Here are two things you should do immediately. One: watch this. It's a jaw-dropping video of starlings in flight that will straight up give you chills. The swirling cloud of birds is called a "murmuration," and it's just one example of how animals in very large groups can engage in remarkably coordinated collective behavior.

Two: head over to Wired, where you'll find an equally jaw-dropping longread by Ed Yong on the science of swarms and the researchers who investigate them. As it turns out, understanding animals in throng could have implications that extend far beyond the animal kingdom. We're talking neuroscience, cancer research – maybe ever our ability to predict the future. We've included an excerpt below, but you'll definitely want to check this one out in its entirety.

The first thing to hit Iain Couzin when he walked into the Oxford lab where he kept his locusts was the smell, like a stale barn full of old hay. The second, third, and fourth things to hit him were locusts. The insects frequently escaped their cages and careened into the faces of scientists and lab techs. The room was hot and humid, and the constant commotion of 20,000 bugs produced a miasma of aerosolized insect exoskeleton. Many of the staff had to wear respirators to avoid developing severe allergies. “It wasn’t the easiest place to do science,” Couzin says.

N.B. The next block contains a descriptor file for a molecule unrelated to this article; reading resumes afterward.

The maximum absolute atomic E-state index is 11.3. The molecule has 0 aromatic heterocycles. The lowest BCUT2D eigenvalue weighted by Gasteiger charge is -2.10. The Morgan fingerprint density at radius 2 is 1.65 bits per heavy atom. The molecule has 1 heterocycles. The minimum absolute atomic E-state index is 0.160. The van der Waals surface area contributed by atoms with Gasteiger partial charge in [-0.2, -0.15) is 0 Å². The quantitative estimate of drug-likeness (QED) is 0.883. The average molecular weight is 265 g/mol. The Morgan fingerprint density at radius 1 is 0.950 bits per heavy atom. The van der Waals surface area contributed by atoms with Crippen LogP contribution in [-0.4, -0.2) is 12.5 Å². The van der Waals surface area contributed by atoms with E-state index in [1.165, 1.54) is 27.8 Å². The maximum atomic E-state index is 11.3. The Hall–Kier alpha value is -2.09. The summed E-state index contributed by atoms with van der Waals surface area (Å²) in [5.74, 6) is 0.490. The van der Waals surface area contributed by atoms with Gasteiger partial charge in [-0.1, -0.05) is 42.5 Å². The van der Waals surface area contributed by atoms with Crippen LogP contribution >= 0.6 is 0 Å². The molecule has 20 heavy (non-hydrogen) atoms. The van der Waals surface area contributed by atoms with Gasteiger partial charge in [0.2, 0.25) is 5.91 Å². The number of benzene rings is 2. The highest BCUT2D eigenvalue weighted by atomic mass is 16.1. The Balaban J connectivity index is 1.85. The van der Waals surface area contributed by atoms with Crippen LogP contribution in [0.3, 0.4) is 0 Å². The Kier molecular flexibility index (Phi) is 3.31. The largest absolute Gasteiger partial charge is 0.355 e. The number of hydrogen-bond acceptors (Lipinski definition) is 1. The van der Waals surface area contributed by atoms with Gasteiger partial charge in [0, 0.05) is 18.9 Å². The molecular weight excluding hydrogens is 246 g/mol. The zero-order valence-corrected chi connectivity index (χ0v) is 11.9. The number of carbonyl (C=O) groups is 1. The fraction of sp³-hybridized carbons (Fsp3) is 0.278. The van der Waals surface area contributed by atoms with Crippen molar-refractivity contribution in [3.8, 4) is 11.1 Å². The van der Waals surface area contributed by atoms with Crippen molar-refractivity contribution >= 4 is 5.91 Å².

In the mid-2000s that lab was, however, one of the only places on earth to do the kind of science Couzin wanted. He didn’t care about locusts, per se—Couzin studies collective behavior. That’s swarms, flocks, schools, colonies … anywhere the actions of individuals turn into the behaviors of a group. Biologists had already teased apart the anatomy of locusts in detail, describing their transition from wingless green loners at birth to flying black-and-yellow adults. But you could dissect one after another and still never figure out why they blacken the sky in mile-wide plagues. Few people had looked at how locusts swarm since the 1960s—it was, frankly, too hard. So no one knew how a small, chaotic group of stupid insects turned into a cloud of millions, united in one purpose.

Now, thanks to new observation technologies, powerful software, and statistical methods, the mechanics of collectives are being revealed. Indeed, enough physicists, biologists, and engineers have gotten involved that the science itself seems to be hitting a density-dependent shift. Without obvious leaders or an overarching plan, this collective of the collective-obsessed is finding that the rules that produce majestic cohesion out of local jostling turn up in everything from neurons to human beings. Behavior that seems impossibly complex can have disarmingly simple foundations. And the rules may explain everything from how cancer spreads to how the brain works and how armadas of robot-driven cars might someday navigate highways. The way individuals work together may actually be more important than the way they work alone.

Read the rest at Wired.

Top videothumb by Digoarpi via Shutterstock; top video by Sophie Windsor Clive